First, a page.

^"Old Hickory") Division to Europe -
during 1021, whlclv was endorsed by
the association at its annual convon
Con in Ashovlllo, N. C., Sept. 28-20,
1020. 'President Albert L. Cox ap
pointed me general chairman and
instructed mo to secure tho best pos
sible trip at tho lowest possible rate.
I immediately took up tito matter
with tho government In an ondoavor
to secure a government transport,
but was unsuccessful. After corre
sponding with sovcral tourist com
panies and making a special trip to
Now York wo have decided upon a
tour offered by tho American Ex
press Company, which will bo run
under their management. This trip
covers six countries In Europe in
connection with all tho training
areas of tho Thirtieth Division and
tho battlefields on which they were
engaged. This i itinerary covers al|
the battlflelds covered by our artil
lery in connection with other im
portant battles. Some time will bo
spent at tho Hindenburg Line, after
which tho entiro party will visit tho
cemetery at Bony, where our heroes,
loft In ^Europe, are burled. It is tho
desire of tho committee to have suit
able decorations and ceremonies at
In making 'this itinerary it wa?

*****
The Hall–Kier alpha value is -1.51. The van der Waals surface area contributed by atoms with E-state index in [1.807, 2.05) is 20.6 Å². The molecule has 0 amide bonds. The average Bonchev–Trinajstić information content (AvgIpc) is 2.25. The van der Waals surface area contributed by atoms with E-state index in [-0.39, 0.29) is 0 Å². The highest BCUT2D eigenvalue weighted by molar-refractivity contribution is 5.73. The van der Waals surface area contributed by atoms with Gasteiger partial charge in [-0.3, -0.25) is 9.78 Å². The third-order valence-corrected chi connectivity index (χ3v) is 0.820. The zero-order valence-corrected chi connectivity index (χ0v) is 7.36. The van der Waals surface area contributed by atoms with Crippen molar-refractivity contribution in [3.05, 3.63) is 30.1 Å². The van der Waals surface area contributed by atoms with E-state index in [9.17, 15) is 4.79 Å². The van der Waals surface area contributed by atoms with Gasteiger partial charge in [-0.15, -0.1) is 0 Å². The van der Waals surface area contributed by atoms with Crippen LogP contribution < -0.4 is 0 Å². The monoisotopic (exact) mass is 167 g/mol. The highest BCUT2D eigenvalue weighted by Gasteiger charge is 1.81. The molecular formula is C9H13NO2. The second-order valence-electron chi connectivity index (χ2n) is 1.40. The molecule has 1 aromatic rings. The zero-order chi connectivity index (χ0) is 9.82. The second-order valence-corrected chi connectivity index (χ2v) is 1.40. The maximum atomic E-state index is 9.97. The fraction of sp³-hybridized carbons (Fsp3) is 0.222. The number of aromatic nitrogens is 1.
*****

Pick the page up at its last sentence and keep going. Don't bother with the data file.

tito desire to seo as much of Europe
at as little exponse and tl me, as pos
sible. This has boen accomplished.
The party will leave New York on
tito Albania, a Cunard Linet British )
boat, July 12th, and will return, ar
riving Now York Aug. 21. This
makes a 4 1-day tour for only $565,
which includes all necessary ex
pense of the trip from Now York
back to New York.
Our space is limited, and, due to
the fact that wo will probably not
t)o able to accommodate all who de
sire to go, your request for reser
vation should be made at once, di
rect to Albert F. Pierce, Jr., Travel
Department, American Express Co.,
6 5 Broadway, New York City.
As so many friends and relatives
t)f former members of the Thirtieth
Division havo expressed a desire to
Join this party, it has been decided
that tho tour Is open to any ono who
may wish to go. If you cannot go
with us, will thank you o pass tho
Information on among your friends.
Yours very truly,
Guy H. May,
Tho best ls always tho cheapest,
?'ometimes tho cheapest ls the best.
\ny way you take it, Tho Courier
lt3 the bill. Best and choapost. It
;akos only $ 1.00 to got Tb* Courier
'or a year, hut lt takes thr.t-and In
idvanco. No credit to anybody.
Subscribo for Tho Courier. (Best.)'